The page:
What are the major characteristics that distinguish modern awards and enterprise agreements?   (5 marks)

Task 2

Being familiar with how to read awards and enterprise agreements regulated by the Fair Work Act 2009 has benefits if you are an employee, for it will allow you to understand what your legal entitlements are when engaged in work. It will also be important to your professional role if you are engaged as a manager of labour.

This task allows you to work with a modern award by asking a series of questions, the answers of which rely on this type of contractual instrument. To this end, a scenario is given of an employee working in a particular industry over a given week. It will require identifying which modern award applies to the employee in question, and which award category is applicable to the employee’s job role. Having identified the appropriate category, the task involves calculating what pay the employee is legally entitled to under the terms of the applicable award for the week given in the scenario. It will also require you to calculate what taxation and superannuation contributions an employer is legally obliged to submit to the relevant institutions on the employee’s behalf for that week. In addressing these tasks, you are expected to set out the various components and associated calculations used in reaching answers to the series of questions associated with the task. This can be done in a tabular or point form. Having reached an answer to the first question, the remaining questions can be ascertained in relatively short order. And so to the scenario:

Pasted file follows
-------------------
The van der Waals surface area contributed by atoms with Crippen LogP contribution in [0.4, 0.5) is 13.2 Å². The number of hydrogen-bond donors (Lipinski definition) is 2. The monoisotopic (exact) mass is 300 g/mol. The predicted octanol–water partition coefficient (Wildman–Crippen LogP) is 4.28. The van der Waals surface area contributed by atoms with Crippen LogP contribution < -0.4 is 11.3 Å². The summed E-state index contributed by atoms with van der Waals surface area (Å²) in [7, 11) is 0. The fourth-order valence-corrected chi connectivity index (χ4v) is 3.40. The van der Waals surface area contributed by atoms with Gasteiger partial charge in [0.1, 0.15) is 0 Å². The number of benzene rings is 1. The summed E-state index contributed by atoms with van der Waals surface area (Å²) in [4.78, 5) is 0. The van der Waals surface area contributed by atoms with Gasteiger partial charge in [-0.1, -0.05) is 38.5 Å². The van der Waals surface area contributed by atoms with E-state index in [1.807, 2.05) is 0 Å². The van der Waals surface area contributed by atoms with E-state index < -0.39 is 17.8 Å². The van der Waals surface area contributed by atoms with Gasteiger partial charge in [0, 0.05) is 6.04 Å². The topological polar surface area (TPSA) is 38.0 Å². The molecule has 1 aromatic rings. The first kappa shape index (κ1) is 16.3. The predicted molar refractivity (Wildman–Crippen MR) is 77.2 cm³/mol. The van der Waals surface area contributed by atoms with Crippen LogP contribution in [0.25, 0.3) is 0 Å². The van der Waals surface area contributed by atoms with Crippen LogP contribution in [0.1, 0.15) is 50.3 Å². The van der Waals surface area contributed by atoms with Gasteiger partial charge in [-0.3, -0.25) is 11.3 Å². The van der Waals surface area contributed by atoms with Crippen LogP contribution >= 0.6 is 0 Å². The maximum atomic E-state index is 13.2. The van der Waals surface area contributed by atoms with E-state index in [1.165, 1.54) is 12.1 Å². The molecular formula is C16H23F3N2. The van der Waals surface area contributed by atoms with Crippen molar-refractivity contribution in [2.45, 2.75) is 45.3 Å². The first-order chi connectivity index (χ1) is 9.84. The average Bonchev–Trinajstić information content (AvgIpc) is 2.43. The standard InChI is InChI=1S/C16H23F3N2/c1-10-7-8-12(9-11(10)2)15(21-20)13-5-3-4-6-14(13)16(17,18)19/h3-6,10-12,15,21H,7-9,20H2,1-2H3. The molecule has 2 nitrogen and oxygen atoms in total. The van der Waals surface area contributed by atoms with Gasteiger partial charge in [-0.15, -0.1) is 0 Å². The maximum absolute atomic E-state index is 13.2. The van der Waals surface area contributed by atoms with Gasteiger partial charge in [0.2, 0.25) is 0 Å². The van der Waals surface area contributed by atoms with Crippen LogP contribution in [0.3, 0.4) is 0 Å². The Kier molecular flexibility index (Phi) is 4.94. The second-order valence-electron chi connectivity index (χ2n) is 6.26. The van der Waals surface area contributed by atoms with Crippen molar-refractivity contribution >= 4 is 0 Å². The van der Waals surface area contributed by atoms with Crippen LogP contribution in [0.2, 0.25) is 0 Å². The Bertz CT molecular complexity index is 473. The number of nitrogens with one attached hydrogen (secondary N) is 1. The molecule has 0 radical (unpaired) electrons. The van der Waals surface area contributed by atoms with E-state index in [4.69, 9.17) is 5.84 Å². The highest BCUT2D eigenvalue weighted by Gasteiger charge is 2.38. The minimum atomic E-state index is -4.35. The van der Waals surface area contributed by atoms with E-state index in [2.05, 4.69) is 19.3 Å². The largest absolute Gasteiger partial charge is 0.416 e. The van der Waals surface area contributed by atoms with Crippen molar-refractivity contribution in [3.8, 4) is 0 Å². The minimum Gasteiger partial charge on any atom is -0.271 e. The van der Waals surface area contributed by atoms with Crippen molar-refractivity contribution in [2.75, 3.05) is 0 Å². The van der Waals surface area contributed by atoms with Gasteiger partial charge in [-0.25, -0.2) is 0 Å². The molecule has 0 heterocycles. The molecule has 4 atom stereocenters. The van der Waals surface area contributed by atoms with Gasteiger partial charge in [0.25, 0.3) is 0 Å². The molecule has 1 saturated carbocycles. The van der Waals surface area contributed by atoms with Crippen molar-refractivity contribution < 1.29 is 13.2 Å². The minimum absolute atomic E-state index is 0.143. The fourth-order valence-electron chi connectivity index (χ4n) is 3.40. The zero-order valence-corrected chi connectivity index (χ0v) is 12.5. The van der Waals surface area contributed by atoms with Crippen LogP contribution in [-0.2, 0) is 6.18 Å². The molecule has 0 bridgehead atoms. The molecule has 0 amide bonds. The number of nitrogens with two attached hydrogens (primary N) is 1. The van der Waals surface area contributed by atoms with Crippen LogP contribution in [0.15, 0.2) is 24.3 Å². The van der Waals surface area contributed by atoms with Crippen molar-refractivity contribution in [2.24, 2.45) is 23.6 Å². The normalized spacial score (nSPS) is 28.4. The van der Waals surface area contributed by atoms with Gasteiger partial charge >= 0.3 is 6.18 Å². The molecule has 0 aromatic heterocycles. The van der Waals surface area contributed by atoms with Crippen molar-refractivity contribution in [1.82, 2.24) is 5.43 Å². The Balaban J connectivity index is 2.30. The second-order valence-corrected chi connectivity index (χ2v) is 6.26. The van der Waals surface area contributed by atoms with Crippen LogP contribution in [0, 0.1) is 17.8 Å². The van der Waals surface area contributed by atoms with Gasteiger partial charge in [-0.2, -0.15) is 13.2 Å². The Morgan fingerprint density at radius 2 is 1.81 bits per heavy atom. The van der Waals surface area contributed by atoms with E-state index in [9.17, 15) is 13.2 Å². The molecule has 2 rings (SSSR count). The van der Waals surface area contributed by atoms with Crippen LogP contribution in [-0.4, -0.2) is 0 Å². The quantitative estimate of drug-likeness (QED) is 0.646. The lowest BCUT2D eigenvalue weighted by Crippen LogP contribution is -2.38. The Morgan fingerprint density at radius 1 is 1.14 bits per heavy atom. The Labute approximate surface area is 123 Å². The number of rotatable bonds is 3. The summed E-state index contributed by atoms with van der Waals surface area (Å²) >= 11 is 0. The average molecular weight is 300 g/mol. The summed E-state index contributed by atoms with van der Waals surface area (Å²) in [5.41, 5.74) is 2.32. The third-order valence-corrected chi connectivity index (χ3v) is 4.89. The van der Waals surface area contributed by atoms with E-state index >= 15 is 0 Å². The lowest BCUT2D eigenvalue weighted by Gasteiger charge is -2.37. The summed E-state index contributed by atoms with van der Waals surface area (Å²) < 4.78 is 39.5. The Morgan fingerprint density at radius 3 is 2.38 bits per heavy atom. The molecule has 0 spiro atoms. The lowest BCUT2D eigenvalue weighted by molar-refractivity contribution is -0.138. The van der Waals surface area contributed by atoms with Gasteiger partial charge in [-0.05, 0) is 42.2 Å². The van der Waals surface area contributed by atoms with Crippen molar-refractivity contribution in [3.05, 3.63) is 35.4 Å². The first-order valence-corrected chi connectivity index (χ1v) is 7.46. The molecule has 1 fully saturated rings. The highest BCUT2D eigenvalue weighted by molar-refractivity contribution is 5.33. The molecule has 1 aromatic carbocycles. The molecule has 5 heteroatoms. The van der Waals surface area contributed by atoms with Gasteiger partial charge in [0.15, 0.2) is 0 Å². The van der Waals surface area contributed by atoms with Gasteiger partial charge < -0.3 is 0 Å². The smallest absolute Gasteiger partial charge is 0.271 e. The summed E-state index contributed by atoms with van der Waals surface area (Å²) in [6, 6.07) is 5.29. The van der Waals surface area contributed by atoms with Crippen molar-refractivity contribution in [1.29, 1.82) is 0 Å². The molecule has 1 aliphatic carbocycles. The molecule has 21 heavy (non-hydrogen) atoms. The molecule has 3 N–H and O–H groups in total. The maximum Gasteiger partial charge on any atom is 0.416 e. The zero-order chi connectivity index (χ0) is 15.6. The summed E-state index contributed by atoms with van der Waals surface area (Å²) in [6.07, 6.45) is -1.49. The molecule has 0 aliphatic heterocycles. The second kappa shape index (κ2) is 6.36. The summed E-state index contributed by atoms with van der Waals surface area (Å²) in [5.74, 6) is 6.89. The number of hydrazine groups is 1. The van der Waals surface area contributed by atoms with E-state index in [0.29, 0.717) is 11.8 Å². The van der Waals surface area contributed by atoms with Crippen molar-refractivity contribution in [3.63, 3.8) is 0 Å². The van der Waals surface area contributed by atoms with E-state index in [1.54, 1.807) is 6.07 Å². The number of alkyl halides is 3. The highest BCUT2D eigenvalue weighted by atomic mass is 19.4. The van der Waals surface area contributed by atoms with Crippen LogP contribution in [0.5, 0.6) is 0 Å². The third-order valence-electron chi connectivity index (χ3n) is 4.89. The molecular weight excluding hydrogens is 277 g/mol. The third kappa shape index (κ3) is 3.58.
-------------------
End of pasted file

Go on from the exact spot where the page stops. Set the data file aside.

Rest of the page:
Lana is a full-time electrical mechanic working in the construction industry. She has completed her trade apprenticeship and holds an Engineering Construction Industry Certificate Level 3. She has a sound understanding of the construction process, which involves handling specialised materials, operating machinery and equipment and undertaking mechanical installations applicable to her trade. She has a leading hand role in being responsible for the supervision of five trade labourers. For tax purposes, Lana claimed a tax-free threshold be applied, and she has no Medicare levy, Higher Education loan or any other form of tax off-sets in play.